1. Thanks Cathy! I wish I still had my holistic vet, but he’s in Spain and we’ve returned to the UK. So sad! That’s what drove me to a holistic vet – the constant medications for every little thing. Yes there are times when they’re necessary, but there are many times when natural will do just as well.

  13. Great post. I can testify to how important it is to have a good relationship with a vet you trust. I know before my cat Dusty passed I definitely appreciated my vet’s compassion and concern for my fur baby despite the terminal outcome. They made it a point to make sure she had the best quality of life possible while also working with me using alternative holistic remedies. I’m still forever grateful for that relationship and when I adopt again, I’ll be keeping the same vet.

    1. Thanks for sharing Kamira. You were very fortunate to have such a compassionate vet, caring for Dusty. Unfortunately not everyone has such a positive experience, which is sad because we rely so much on them to help us care for our animals. I’ve had some terrible experiences that led to the death of two of my dogs.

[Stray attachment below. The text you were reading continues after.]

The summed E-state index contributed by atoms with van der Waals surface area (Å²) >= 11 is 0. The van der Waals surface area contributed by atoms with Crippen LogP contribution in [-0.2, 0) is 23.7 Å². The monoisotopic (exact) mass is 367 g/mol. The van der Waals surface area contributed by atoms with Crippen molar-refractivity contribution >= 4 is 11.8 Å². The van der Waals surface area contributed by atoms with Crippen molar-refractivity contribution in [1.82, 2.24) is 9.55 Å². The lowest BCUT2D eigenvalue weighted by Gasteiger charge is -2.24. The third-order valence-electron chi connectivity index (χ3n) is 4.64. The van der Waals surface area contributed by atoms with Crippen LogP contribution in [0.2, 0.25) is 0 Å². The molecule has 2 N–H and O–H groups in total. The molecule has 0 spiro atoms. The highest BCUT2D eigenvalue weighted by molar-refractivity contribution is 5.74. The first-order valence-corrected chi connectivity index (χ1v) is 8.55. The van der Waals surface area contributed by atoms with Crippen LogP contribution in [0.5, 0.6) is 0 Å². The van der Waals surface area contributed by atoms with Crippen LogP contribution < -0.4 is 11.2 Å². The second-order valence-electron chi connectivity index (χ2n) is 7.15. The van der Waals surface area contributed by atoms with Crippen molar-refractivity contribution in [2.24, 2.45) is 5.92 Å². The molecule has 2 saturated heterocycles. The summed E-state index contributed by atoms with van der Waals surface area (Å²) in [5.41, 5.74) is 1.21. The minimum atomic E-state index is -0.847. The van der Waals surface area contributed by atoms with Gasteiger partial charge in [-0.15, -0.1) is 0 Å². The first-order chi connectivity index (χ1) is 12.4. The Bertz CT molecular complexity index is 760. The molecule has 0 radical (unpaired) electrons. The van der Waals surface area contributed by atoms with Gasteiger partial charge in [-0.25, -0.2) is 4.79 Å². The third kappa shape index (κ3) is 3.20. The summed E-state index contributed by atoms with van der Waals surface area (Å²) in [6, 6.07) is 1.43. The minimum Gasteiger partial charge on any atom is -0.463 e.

14. I am really amazed that the vet you found in Spain spent an hour talking to you during your visit. That is truly amazing and I fear probably rare. About 10 year ago, I had three senior cats who all passed away within a year. It was incredibly difficult, but we were fortunate to have an amazing vet who helped us through it.

    1. I know it is amazing. That level of caring and compassion is not seen enough I’m afraid, certainly not in my experience. I’m so sorry to hear about your cats, I’ve had two die within 6 weeks of each other and it’s never easy. What definitely helps is to have a wonderful vet to help.

  15. It’s so important to find a vet you like, trust, and one who will listen to you when taking care of our fur children. Our veterinary practice has several vets, but I usually ask for 2 specific individuals to see the girls.

    1. It’s great you have a choice, and have found two you trust. Hopefully the don’t have the same days off!! I don’t like the other two vets at my vet’s practice, and he’s not there every day so that’s always a worry.

  16. It is so important to have a good vet you trust. I liked my vet for Nala Cookie and Isabelle for 15 years but he did not get along with Kilo. I have to find a new one. Your holistic one in Spain sounds incredible.

    1. Good luck in your search, I hope you find one you can really trust. He does sound amazing doesn’t he? Too bad I’m back in England and he’s still in Spain!! I felt so safe for Red, knowing he was always around.